- Americans name Anderson Cooper, Ellen DeGeneres and RuPaul as the most influential LGBT+ people.
LGBT+ acceptance in the workplace has soared this year with eight in 10 Americans relaxed about the sexuality or gender identity of their colleagues.
Meanwhile 59% of Americans said LGBT+ people were important in their lives this year.
They ranked comedian Ellen DeGeneres and CNN news anchor Anderson Cooper as the joint most influential LGBT+ people. Meanwhile drag TV show host RuPaul came in third.
Those are some of the major findings of a new survey by market research company Propeller Insights for tech PR firm Bospar.
The researchers backed previous surveys that found most Americans support non-discrimination.
It comes in the same week that the US Supreme Court ruled employers can’t discriminate against their LGBT+ staff.
The survey found that 81% of Americans don’t care about their coworkers’ sexuality. Likewise, 80% don’t care about their colleagues’ gender expression.
That’s up by 20 points from last year. In 2019, 60% of Americans didn’t care about coworkers being LGBT+. And that in turn was up from 55% in 2018.
‘I never thought this day would come’
Moreover, 80% of Americans believe gay, lesbian and bisexual people should be equal to heterosexuals. Meanwhile 78% think that transgender citizens should be equal to cisgender people.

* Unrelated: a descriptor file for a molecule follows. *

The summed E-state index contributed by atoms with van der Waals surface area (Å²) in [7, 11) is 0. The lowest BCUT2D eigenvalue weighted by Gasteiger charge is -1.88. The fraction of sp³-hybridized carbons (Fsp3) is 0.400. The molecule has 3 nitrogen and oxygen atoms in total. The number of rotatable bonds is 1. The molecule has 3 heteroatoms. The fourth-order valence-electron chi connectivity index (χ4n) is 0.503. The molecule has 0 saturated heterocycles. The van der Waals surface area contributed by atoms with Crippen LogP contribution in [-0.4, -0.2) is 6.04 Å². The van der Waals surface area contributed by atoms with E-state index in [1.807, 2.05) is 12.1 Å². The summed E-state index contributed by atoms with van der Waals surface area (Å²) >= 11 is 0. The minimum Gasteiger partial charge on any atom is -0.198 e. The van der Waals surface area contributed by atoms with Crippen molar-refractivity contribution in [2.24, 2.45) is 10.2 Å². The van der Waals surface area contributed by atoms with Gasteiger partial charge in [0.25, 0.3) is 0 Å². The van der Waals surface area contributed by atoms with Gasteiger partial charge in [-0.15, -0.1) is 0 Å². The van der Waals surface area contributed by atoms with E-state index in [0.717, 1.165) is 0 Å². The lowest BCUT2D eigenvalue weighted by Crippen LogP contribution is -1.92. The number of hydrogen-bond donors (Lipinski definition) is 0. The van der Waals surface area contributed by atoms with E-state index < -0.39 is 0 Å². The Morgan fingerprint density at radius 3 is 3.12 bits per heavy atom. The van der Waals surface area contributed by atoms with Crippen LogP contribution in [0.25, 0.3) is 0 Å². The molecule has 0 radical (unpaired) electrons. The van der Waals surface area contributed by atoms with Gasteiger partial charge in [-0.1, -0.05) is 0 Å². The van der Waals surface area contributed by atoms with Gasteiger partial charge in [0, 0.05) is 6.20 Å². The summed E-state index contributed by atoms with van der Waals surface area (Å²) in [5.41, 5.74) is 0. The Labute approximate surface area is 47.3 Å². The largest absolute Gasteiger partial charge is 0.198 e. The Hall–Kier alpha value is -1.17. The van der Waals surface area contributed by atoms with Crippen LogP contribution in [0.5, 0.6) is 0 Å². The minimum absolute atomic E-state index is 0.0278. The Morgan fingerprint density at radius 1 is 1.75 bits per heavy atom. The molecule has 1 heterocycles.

Bospar boss Curtis Sparrer said: ‘Growing up as a gay man in Texas, I remember seeing signs that read “no homo cops” and radio stations playing fictitious commercials for “Swish Beer,” so I never thought this day would come.
‘What I found so remarkable in our research is that acceptance is up in all age groups and across political parties.
‘I partly attribute that to more LGBTQ people being out than ever before. In fact, in the group of Americans who are 65-years-old and older, a majority of them know someone who is LGBTQ and believe these people should be equal to them.’
Meanwhile many Americans recognize that the struggle for equality continues for LGBT+ people.
The researched asked LGBT+ rights. The the most popular answer, for 48% of people, was ‘while things are better than ever before, there is still work to be done’.
However, the survey found ‘they won their rights, and we can now move on’ was the second most popular answer. Indeed, one in five Americans are tired of hearing about the LGBT+ community.
Meanwhile 4% predicted things would get worse for LGBT+ people and 8% said things are worse.
And, as the US debates the Black Lives Matter movement, people also admit that LGBT+ people can be victims of the police unfairly targeting minority groups.